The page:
‘We focus on hope’

Posted on 11 October 2019

Cancercare oncology social worker Emerentia Esterhuyse explains her role in a cancer patient’s journey.

The team at Panorama Cancercare, located near Mediclinic Panorama, adopts a holistic approach towards cancer treatment and involves the patient – and their family members – in all decisions. The dedicated oncologists are supported by a highly skilled team of radiation therapists, radiation laboratory technicians, medical physicists, medical officers, oncology social workers and oncology nursing sisters.

Oncology social worker Emerentia Esterhuyse explains her role in a cancer patient’s journey. ‘Hope is a dynamic element,’ she says. ‘Whether I encourage a newly diagnosed patient to focus on the hope of recovery – or help an advanced cancer patient focus on smaller hopes, such as “I hope my family visits today” – I am with them during every step of their cancer journey.’

As a specialist social worker, Esterhuyse doesn’t only deal with the practical aspects of cancer patient care (such as explaining where they can buy wigs and ensuring all resources are in place in cases of palliative care). She also sees patients (and their families) when they are in hospital receiving treatment and dealing with the side effects of chemotherapy.

Esterhuyse says it’s a big privilege to be part of such an intimate relationship with her patients during their treatment journey and beyond. ‘We cry, laugh, give hugs and hold hands,’ she says. ‘The emotions change as the journey progresses and I am still available when patients are in remission. It is a myth that life returns to the way it was before having the illness. Cancer changes you both physically and psychologically and I help patients adjust to their new normal. There are so many aspects to it. I help them cope with the physical aspects of self-image following hair loss, mastectomies or early menopause due to anti-hormone medication. There are also emotional and relationship changes to consider, along with the financial aspects of cancer treatments and potential changes in the workplace.’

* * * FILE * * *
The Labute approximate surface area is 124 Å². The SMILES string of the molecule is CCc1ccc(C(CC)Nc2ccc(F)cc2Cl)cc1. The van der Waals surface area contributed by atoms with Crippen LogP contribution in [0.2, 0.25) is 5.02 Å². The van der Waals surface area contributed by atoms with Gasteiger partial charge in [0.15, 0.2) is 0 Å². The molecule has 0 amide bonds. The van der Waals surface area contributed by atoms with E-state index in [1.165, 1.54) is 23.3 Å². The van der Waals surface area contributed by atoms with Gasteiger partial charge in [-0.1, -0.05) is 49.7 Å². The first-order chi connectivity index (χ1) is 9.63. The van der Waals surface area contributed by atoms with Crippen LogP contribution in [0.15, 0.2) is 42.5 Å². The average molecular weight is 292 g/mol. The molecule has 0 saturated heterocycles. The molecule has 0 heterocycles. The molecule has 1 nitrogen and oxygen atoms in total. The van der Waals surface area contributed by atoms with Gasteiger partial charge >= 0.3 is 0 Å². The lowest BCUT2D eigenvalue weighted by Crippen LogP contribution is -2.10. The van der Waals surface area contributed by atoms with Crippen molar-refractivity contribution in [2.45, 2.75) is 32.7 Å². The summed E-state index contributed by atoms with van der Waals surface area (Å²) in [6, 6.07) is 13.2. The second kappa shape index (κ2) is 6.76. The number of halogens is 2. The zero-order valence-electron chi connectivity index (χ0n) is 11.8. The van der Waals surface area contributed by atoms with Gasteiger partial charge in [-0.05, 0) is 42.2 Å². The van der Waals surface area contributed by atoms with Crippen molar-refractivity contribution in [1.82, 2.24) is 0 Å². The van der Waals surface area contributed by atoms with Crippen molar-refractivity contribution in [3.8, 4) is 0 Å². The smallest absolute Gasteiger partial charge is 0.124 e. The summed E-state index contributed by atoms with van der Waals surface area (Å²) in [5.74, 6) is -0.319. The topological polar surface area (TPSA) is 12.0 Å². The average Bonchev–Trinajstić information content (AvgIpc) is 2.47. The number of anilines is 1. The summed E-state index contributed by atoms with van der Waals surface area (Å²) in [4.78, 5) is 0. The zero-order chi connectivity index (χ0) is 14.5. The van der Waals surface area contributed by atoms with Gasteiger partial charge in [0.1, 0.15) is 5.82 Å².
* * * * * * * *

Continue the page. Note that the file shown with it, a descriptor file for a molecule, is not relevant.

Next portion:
Cancer patients in remission also need to cope with the fear of the illness returning. ‘I encourage them not to live cancer, but to live life,’ Esterhuyse says. ‘Yes, cancer can come back, but I empower patients to let cancer walk alongside them and not to let their illness define them.’

If the cancer patient is terminal and their journey entails palliative care, Esterhuyse ensures the family has adequate resources, home care and a palliative doctor. She is also equipped to relay necessary medical information to families in crisis and help loved ones deal with the bereavement process. ‘I have many conversations about death and dying with patients and their family members,’ she says. ‘It is such a privilege to be of assistance during this time.’


Published in Cancer

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